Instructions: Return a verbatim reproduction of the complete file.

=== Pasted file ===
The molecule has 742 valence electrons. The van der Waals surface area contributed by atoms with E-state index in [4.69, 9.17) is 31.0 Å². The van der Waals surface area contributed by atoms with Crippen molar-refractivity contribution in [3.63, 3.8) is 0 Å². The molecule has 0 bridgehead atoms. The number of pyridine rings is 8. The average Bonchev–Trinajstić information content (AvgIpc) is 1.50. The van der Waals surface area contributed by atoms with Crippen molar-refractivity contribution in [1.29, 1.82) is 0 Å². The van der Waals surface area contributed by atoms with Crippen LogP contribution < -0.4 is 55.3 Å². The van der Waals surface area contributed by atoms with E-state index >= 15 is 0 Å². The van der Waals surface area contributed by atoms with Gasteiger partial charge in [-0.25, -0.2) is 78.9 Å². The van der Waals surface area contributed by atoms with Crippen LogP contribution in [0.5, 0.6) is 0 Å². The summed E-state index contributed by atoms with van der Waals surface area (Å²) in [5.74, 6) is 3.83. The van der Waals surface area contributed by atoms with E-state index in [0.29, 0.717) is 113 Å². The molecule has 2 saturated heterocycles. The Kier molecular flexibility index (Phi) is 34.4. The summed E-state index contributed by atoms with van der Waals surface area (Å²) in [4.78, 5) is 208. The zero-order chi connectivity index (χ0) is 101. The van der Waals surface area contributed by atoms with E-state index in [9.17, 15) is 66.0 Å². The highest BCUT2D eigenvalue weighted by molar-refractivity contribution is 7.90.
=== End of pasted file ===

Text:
The molecule has 742 valence electrons. The van der Waals surface area contributed by atoms with E-state index in [4.69, 9.17) is 31.0 Å². The van der Waals surface area contributed by atoms with Crippen molar-refractivity contribution in [3.63, 3.8) is 0 Å². The molecule has 0 bridgehead atoms. The number of pyridine rings is 8. The average Bonchev–Trinajstić information content (AvgIpc) is 1.50. The van der Waals surface area contributed by atoms with Crippen molar-refractivity contribution in [1.29, 1.82) is 0 Å². The van der Waals surface area contributed by atoms with Crippen LogP contribution < -0.4 is 55.3 Å². The van der Waals surface area contributed by atoms with E-state index >= 15 is 0 Å². The van der Waals surface area contributed by atoms with Gasteiger partial charge in [-0.25, -0.2) is 78.9 Å². The van der Waals surface area contributed by atoms with Crippen LogP contribution in [0.5, 0.6) is 0 Å². The summed E-state index contributed by atoms with van der Waals surface area (Å²) in [5.74, 6) is 3.83. The van der Waals surface area contributed by atoms with E-state index in [0.29, 0.717) is 113 Å². The molecule has 2 saturated heterocycles. The Kier molecular flexibility index (Phi) is 34.4. The summed E-state index contributed by atoms with van der Waals surface area (Å²) in [4.78, 5) is 208. The zero-order chi connectivity index (χ0) is 101. The van der Waals surface area contributed by atoms with E-state index in [9.17, 15) is 66.0 Å². The highest BCUT2D eigenvalue weighted by molar-refractivity contribution is 7.90.